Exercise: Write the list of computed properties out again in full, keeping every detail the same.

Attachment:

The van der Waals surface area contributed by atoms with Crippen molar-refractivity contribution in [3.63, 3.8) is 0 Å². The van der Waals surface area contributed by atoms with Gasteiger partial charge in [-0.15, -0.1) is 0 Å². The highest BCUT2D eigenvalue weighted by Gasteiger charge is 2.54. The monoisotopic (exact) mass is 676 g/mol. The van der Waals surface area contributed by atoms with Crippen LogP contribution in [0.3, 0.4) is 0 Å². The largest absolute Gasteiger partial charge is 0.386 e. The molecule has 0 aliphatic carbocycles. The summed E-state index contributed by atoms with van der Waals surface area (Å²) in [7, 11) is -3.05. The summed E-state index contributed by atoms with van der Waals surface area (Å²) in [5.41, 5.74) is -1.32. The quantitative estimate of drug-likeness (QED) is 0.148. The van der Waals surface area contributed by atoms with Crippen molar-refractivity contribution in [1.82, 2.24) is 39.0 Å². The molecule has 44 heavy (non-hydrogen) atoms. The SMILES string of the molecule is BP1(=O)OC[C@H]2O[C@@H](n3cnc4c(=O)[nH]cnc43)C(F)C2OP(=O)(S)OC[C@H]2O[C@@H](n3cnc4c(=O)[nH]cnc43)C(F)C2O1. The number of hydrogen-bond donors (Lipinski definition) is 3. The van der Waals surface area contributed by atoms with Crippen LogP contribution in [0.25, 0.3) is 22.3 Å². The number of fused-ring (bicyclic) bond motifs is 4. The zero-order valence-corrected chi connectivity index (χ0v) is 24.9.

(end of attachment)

The van der Waals surface area contributed by atoms with Crippen molar-refractivity contribution in [3.63, 3.8) is 0 Å². The van der Waals surface area contributed by atoms with Gasteiger partial charge in [-0.15, -0.1) is 0 Å². The highest BCUT2D eigenvalue weighted by Gasteiger charge is 2.54. The monoisotopic (exact) mass is 676 g/mol. The van der Waals surface area contributed by atoms with Crippen LogP contribution in [0.3, 0.4) is 0 Å². The largest absolute Gasteiger partial charge is 0.386 e. The molecule has 0 aliphatic carbocycles. The summed E-state index contributed by atoms with van der Waals surface area (Å²) in [7, 11) is -3.05. The summed E-state index contributed by atoms with van der Waals surface area (Å²) in [5.41, 5.74) is -1.32. The quantitative estimate of drug-likeness (QED) is 0.148. The van der Waals surface area contributed by atoms with Crippen molar-refractivity contribution in [1.82, 2.24) is 39.0 Å². The molecule has 44 heavy (non-hydrogen) atoms. The SMILES string of the molecule is BP1(=O)OC[C@H]2O[C@@H](n3cnc4c(=O)[nH]cnc43)C(F)C2OP(=O)(S)OC[C@H]2O[C@@H](n3cnc4c(=O)[nH]cnc43)C(F)C2O1. The number of hydrogen-bond donors (Lipinski definition) is 3. The van der Waals surface area contributed by atoms with Crippen LogP contribution in [0.25, 0.3) is 22.3 Å². The number of fused-ring (bicyclic) bond motifs is 4. The zero-order valence-corrected chi connectivity index (χ0v) is 24.9.